Occasionally, I’ll be as lucky as some of my AirlineReporter colleagues to be flying high in a premium cabin while being waited on hand and foot (see, e.g., David Delagarza’s vacation flight in first-class on ANA, or Jacob’s Pfledger’s mile-high shower on Emirates). But as most of us can attest to, sometimes (or most of the time) we have to schlep it to get to where we want to go.
My wife and I traveled to Europe for a two-week whirlwind honeymoon tour that included 10 cities in eight countries, as well as eight individual flights within Europe. We found a smashing deal from Delta to experience premium economy on Air France’s Airbus A380 to Paris. There was just one slight issue: our Air France flight took off from San Francisco, but we live in Southern California — over 350 miles away. The solution: flying in the much-maligned CRJ-200. What sort of life decisions did I get wrong to lead me to suffering this mighty indignity?
Airline: American Airlines (AA), operated as American Eagle by Skywest Airlines
Aircraft: Bombardier CRJ-200 (CR2) – 50 seats, all-economy cabin
Departed: Los Angeles International Airport (LAX)
Arrived: Norman Y. Mineta San José International Airport (SJC)
Seats: 3B & 11A
Flight AA2865 | LAX-SJC Departure Time Arrival Time Flight Time Scheduled 1:05pm 2:31pm 1:26 Actual 1:19pm 2:08pm 0:49 +/- +0:14 -0:23 -0:37
A Quick Background and Subtext
While at first blush it may seem inconvenient to book an international flight departing from a far-away airport, there are reasons why sometimes it makes sense:
- The overall cost, including a separate positioning flight, is still lower than flying directly out of your home airport;
- Time is not an issue;
- You have reasons to visit the departure city, such as family, friends, and/or fun;
- You need the extra flights for elite qualification.
In my case, it was all of the above, so Bay Area, here we come!
Also working in my favor was the fact that the California coastal market is saturated with dozens of flights and thousands of seats a day, so it can be relatively inexpensive to fly between the Southland and the Bay Area, especially when a sale is in effect In our case, American (AA) and several other airlines offered flights from Los Angeles (LAX) to San Jose (SJC) for $62 per person, including taxes and fees. Even renting a car one-way from SJC to SFO was cheaper than renting for a day out of SFO, so overall costs worked in our favor.
However, while the competition uses larger aircraft such as Boeing 737s and Airbus A320s on the LAX-SJC route, AA uses the small Bombardier CRJ-200 (CR2). Was the potential suffering going to be worth it, or would I totally regret it?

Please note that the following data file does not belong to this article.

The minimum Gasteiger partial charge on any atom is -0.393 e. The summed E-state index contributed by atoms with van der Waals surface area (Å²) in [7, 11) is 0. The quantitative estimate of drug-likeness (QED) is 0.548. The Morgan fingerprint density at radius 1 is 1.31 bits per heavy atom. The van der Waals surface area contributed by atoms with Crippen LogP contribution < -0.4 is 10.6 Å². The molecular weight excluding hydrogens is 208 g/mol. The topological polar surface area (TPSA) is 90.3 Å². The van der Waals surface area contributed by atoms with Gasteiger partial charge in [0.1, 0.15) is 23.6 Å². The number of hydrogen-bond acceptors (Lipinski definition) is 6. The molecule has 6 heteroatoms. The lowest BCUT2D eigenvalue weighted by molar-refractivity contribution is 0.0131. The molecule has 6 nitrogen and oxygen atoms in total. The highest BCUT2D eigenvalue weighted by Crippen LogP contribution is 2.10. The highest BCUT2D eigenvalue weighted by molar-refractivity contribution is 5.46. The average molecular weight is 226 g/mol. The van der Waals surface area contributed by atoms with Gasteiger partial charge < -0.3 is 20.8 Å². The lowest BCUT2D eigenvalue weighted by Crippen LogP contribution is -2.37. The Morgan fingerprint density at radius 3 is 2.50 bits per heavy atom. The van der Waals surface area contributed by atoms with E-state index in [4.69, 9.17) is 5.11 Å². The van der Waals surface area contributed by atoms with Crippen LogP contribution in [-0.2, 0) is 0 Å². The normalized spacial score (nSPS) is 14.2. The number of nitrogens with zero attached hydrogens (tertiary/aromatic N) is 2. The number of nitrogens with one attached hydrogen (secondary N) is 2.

Checking In & At the Airport
Because we actually had tickets for a flight later in the evening but wanted to catch an earlier flight, we checked in through our mobile apps 24 hours in advance of our original departure to give us slightly higher priority on the standby list, which is partly based on actual check-in time (other factors include fare paid and elite status). While AA charges $75 per person to confirm a flight change on the day of flight, elite flyers (both of us have AA’s Platinum status) are allowed to standby for no fee, though at the risk of not having a seat available.
Rolling the dice on the early flight, we arrived at LAX early and headed to the Premium wing of the check-in area at Terminal 4. With just travel backpacks to carry on and nothing to check in, we skip the counters and headed straight up the escalators that lead to the premium security lanes, as well as TSA Pre-Check, to which we have access thanks to Global Entry.
After just a couple of minutes we were into the terminal. What many passengers don’t realize is that American Eagle flights depart out of a remote satellite terminal (affectionately known among frequent AA flyers as the “Eagle’s Nest”) that is accessible only by shuttle bus service that departs every 15-20 minutes, and takes about 10-15 minutes to get to.
Pro Tip: If you are flying on an American Eagle or US Airways Express flight, factor in another 30 minutes to get to/from the remote terminal from Terminal 4. There is no direct shuttle service from Terminal 6 to the Eagle’s Nest; you’ll have to take the shuttle or walk to Terminal 4 first.
Luckily a shuttle bus was just ready to depart, so we hopped on and the doors closed about a minute later. The ride from Terminal 4 took us out into the airfield roadway and all the way past Terminal 7. For AvGeeks, this is a fun ride on the airfield that gives great views of all the actively taxiing aircraft.
The remote terminal is barebones but comfortable. For premium flyers, AA invested in building a small but modern Admirals Club lounge in the satellite terminal. For other passengers, there’s complimentary Wi-Fi, a newsstand, and small cafe of deli items.